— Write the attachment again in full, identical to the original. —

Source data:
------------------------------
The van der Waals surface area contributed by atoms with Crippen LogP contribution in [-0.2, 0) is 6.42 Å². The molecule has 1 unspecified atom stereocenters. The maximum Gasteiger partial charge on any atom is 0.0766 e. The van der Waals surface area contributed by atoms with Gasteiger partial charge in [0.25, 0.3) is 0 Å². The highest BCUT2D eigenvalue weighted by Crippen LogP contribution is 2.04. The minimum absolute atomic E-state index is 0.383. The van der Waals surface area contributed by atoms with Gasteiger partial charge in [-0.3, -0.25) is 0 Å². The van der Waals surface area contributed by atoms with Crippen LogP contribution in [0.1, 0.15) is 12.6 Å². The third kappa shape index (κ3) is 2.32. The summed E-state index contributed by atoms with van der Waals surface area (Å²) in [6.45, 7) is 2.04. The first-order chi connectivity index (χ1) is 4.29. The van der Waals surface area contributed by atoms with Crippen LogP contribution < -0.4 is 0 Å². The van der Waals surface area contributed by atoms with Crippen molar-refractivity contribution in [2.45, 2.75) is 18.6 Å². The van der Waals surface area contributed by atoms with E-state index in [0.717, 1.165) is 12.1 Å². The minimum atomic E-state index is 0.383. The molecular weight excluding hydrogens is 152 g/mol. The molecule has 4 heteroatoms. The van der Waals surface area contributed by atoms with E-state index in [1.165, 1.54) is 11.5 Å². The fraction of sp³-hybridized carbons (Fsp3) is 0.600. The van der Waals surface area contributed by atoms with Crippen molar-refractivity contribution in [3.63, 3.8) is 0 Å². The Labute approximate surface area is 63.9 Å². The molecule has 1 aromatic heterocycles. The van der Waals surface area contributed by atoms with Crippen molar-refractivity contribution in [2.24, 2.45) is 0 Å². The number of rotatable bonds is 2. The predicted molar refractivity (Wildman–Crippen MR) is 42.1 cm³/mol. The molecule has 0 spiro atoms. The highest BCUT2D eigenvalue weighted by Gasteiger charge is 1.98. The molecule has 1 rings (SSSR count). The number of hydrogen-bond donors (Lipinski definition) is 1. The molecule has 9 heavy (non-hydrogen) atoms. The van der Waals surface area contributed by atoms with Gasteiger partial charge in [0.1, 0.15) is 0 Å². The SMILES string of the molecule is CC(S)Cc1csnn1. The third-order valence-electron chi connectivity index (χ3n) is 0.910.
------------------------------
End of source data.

The van der Waals surface area contributed by atoms with Crippen LogP contribution in [-0.2, 0) is 6.42 Å². The molecule has 1 unspecified atom stereocenters. The maximum Gasteiger partial charge on any atom is 0.0766 e. The van der Waals surface area contributed by atoms with Gasteiger partial charge in [0.25, 0.3) is 0 Å². The highest BCUT2D eigenvalue weighted by Crippen LogP contribution is 2.04. The minimum absolute atomic E-state index is 0.383. The van der Waals surface area contributed by atoms with Gasteiger partial charge in [-0.3, -0.25) is 0 Å². The van der Waals surface area contributed by atoms with Crippen LogP contribution in [0.1, 0.15) is 12.6 Å². The third kappa shape index (κ3) is 2.32. The summed E-state index contributed by atoms with van der Waals surface area (Å²) in [6.45, 7) is 2.04. The first-order chi connectivity index (χ1) is 4.29. The van der Waals surface area contributed by atoms with Crippen LogP contribution < -0.4 is 0 Å². The van der Waals surface area contributed by atoms with Crippen molar-refractivity contribution in [2.45, 2.75) is 18.6 Å². The van der Waals surface area contributed by atoms with E-state index in [0.717, 1.165) is 12.1 Å². The minimum atomic E-state index is 0.383. The molecular weight excluding hydrogens is 152 g/mol. The molecule has 4 heteroatoms. The van der Waals surface area contributed by atoms with E-state index in [1.165, 1.54) is 11.5 Å². The fraction of sp³-hybridized carbons (Fsp3) is 0.600. The van der Waals surface area contributed by atoms with Crippen molar-refractivity contribution in [3.63, 3.8) is 0 Å². The Labute approximate surface area is 63.9 Å². The molecule has 1 aromatic heterocycles. The van der Waals surface area contributed by atoms with Crippen molar-refractivity contribution in [2.24, 2.45) is 0 Å². The number of rotatable bonds is 2. The predicted molar refractivity (Wildman–Crippen MR) is 42.1 cm³/mol. The molecule has 0 spiro atoms. The highest BCUT2D eigenvalue weighted by Gasteiger charge is 1.98. The molecule has 1 rings (SSSR count). The number of hydrogen-bond donors (Lipinski definition) is 1. The molecule has 9 heavy (non-hydrogen) atoms. The van der Waals surface area contributed by atoms with Gasteiger partial charge in [0.1, 0.15) is 0 Å². The SMILES string of the molecule is CC(S)Cc1csnn1. The third-order valence-electron chi connectivity index (χ3n) is 0.910.